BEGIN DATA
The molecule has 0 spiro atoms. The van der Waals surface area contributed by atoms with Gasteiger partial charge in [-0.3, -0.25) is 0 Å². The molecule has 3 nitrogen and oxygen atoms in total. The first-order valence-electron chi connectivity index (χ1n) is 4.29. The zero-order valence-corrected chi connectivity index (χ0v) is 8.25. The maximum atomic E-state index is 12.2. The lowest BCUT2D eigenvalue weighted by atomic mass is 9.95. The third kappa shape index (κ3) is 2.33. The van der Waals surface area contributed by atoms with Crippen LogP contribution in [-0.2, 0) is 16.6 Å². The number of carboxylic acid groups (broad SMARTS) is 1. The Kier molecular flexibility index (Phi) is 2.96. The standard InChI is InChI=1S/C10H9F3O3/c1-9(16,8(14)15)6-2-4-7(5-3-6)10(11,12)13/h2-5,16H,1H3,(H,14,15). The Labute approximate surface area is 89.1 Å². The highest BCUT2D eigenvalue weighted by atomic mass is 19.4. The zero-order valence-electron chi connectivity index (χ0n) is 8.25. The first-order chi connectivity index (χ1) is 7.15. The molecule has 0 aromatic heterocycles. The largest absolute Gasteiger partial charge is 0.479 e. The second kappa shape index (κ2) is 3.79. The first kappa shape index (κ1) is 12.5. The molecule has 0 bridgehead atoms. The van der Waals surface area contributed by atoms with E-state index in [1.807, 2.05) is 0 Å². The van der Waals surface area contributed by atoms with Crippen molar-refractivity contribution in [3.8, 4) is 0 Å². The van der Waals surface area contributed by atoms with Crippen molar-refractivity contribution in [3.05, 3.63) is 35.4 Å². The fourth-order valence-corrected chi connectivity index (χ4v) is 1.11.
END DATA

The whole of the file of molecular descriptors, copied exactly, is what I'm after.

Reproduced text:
The molecule has 0 spiro atoms. The van der Waals surface area contributed by atoms with Gasteiger partial charge in [-0.3, -0.25) is 0 Å². The molecule has 3 nitrogen and oxygen atoms in total. The first-order valence-electron chi connectivity index (χ1n) is 4.29. The zero-order valence-corrected chi connectivity index (χ0v) is 8.25. The maximum atomic E-state index is 12.2. The lowest BCUT2D eigenvalue weighted by atomic mass is 9.95. The third kappa shape index (κ3) is 2.33. The van der Waals surface area contributed by atoms with Crippen LogP contribution in [-0.2, 0) is 16.6 Å². The number of carboxylic acid groups (broad SMARTS) is 1. The Kier molecular flexibility index (Phi) is 2.96. The standard InChI is InChI=1S/C10H9F3O3/c1-9(16,8(14)15)6-2-4-7(5-3-6)10(11,12)13/h2-5,16H,1H3,(H,14,15). The Labute approximate surface area is 89.1 Å². The highest BCUT2D eigenvalue weighted by atomic mass is 19.4. The zero-order valence-electron chi connectivity index (χ0n) is 8.25. The first-order chi connectivity index (χ1) is 7.15. The molecule has 0 aromatic heterocycles. The largest absolute Gasteiger partial charge is 0.479 e. The second kappa shape index (κ2) is 3.79. The first kappa shape index (κ1) is 12.5. The molecule has 0 bridgehead atoms. The van der Waals surface area contributed by atoms with E-state index in [1.807, 2.05) is 0 Å². The van der Waals surface area contributed by atoms with Crippen molar-refractivity contribution in [3.8, 4) is 0 Å². The van der Waals surface area contributed by atoms with Crippen molar-refractivity contribution in [3.05, 3.63) is 35.4 Å². The fourth-order valence-corrected chi connectivity index (χ4v) is 1.11.